When an emergency takes place within your business every second counts. Any delays in either identifying the issue or mobilising your response team can be critical – a few seconds can be the difference between managing the incident or not, a simple matter of life or death.
Critical alarm management helps you to implement robust and reliable automated procedures, so when a critical incident occurs, you’re in a much better position to deal with it and can help you to:
The links below will give you a comprehensive knowledge on the subject and how to automate certain components within your response process.
What each organisation deems critical will vary from business to business. Essentially a critical alarm represents an emergency or event that must be dealt with immediately. Failing to do so could have serious ramifications that could lead to fines, additional costs and in some cases even the unnecessary death of an employee. There are a number of critical alarms that can happen in a manufacturing business, some are highlighted below:
Failing to manage critical alarms effectively has serious consequences. One frequently cited example is the Milford Haven oil refinery disaster of 1994 when staff were bombarded with numerous alarms for many hours before the actual event.
More recently, big names such as South West Water, Tesco, Thames Water and Yorkshire Water have all been issued with huge fines (between £8m and £12m) for serious incidents where inadequate alarm management and poor processes had contributed to their failure to respond appropriately to emergencies.
One incident even resulted in a fatality for South West Water, where a lone worker conducting routine maintenance was found dead after it took the company 90 minutes to respond to the alert.
The main reasons why critical alarms are hard to manage in a manufacturing plant are that:
Before looking at what are and how you can automate critical alarm management systems, it is important to recognise how they differ from other alarm management solutions.
Companies will manage alarms in different ways, for example a small business may have several simple alarms that trigger a siren in the production area while a large manufacturing company may have a designated central control room and an alarm management system that monitors various systems throughout the production process.
Most alarm management systems rely on operators being able to manually escalate incidents to designated teams, which exposes the company to the risk of human error. Control centres in manufacturing companies are ridiculously busy, and commentators estimate that in oil, gas and chemicals companies, operators can expect to receive up to 1,500 alerts a day. This makes it particularly challenging to spot a critical alarm from a low level, routine alarm when the operators are already overloaded with alarm messages and have limited technical expertise or site knowledge to fully understand the implications of each issue. They have to be able to identify and prioritise these at a glance, then manually initiate the emergency procedures by contacting the corresponding response team. This can significantly delay the process and prolong the response time, which in some cases can be detrimental to the business from a production and financial point of view, or even fatal for an employee that has triggered a lone worker alarm. The worst-case scenario could see the complete destruction of a factory or plant.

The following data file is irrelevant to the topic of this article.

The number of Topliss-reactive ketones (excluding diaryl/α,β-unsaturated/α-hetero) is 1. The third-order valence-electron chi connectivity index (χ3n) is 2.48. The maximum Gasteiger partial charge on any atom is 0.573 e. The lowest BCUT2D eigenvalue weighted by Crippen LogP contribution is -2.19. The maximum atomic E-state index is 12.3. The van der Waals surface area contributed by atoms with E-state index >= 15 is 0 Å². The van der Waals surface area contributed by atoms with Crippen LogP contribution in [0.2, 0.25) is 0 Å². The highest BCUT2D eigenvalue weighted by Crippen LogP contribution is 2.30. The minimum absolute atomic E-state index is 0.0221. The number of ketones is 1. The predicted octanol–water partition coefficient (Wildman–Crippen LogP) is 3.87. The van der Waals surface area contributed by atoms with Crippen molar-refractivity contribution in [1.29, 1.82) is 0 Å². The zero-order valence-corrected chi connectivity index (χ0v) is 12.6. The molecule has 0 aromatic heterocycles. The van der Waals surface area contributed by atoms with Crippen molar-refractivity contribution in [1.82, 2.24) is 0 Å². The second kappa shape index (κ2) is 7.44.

Critical Alarm Management systems can be implemented by almost any company, although they are particularly valuable in industries with lone workers that operate in hazardous environments and businesses that rely on systems or equipment to operate continuously.
In general these systems help manage critical alarms through automation by:
All the prior result in quicker and more effective alarm responses, helping you to:
Read more about automating critical alarms here
In today’s fast paced competitive market, time is a luxury that most people and businesses simple don’t have. Often employees will need to act to keep businesses moving forward. But how do employees arrive at those decisions, so they can make the right call and act in the interest of the business?